Take a journey through the spaced out world of London O' Connor. 

Oliva Bee

London O’ Connor is elusive. Until he was recently profiled by the Fader, it was hard to find any information about the artist except for the few tracks he started releasing late last year. He went to NYU, he faked his own kidnapping in what appeared to be a form of an art project, but beyond that there very little to glean from the soft-spoken performer. Perhaps that was best.

London O’ Connor’s debut project O∆, released last week, is a lethargic wide-eyed journey through his mind. “Oatmeal”, the first single from the project, is him sitting around bored at home watching his uncle doing nothing with him pinning “I want to make it out this house / Everything moving in slow motion.” That little phrase captures a lot of London’s big interests, which is not only wanting to discover the world but to find the right pace by which to move within it. There are small references to recording travel logs that suggest London is on a space adventure to this strange place called Earth. That bug-eyed wonder gives the vaguely rap tape a very un-rap like innocence. Rap, typically when presenting such a complete worldview, attempts to see through the world — see Vince Staples’ excellent Summertime 06 — and question everything that could possibly be absorbed. London lacks that skepticism and is ready to absorb all he can see.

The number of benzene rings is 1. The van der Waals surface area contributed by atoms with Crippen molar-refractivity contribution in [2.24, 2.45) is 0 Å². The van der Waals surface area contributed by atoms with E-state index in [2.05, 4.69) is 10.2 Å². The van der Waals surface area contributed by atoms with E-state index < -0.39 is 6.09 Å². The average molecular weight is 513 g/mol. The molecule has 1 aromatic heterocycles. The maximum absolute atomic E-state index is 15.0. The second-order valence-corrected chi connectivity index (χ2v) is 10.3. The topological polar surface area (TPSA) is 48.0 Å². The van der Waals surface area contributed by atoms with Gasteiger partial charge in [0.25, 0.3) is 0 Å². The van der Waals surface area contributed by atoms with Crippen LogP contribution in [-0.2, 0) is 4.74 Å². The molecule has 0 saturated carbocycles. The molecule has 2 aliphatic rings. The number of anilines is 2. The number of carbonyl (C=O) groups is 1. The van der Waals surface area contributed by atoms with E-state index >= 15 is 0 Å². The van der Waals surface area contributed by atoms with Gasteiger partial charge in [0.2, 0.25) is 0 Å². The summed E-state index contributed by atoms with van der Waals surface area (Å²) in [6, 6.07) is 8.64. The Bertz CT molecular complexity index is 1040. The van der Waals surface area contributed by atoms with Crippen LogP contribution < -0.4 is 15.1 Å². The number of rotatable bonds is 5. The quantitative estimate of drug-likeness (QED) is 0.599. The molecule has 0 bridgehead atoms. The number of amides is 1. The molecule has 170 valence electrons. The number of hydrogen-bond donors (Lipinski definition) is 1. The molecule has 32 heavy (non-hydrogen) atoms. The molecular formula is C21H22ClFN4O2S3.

The project was entirely produced and written by London, which on a singular listen is abundantly clear. There are no guest appearances, London often takes to singing when his lackadaisical rapping still appears too gruff. The vibe leans more towards an indie rock solo project like Atlas Sound by Bradford Cox, of Deerhunter fame, than anything by a rapper. That quality allows the tape to breeze by on multiple listens because it doesn’t grab one’s attention, but instead does its own thing and would be eager if someone reached out to him.

The one moment of conflict is the whimsical “Nobody Hangs Out Any More” that laments how the Internet keeps people apart, even as it can bring them together. London doesn’t issue his grievances as a luddite’s manifesto, he seeks closeness to people in his life, but aren’t in his life. Even if London isn’t actually an extraterrestrial lifeform, who just stumbled upon American youth, he reflects it well. Suburban boredom, awkward crushes, navigating friendships URL to IRL, and a simply wanting to learn something from every day.

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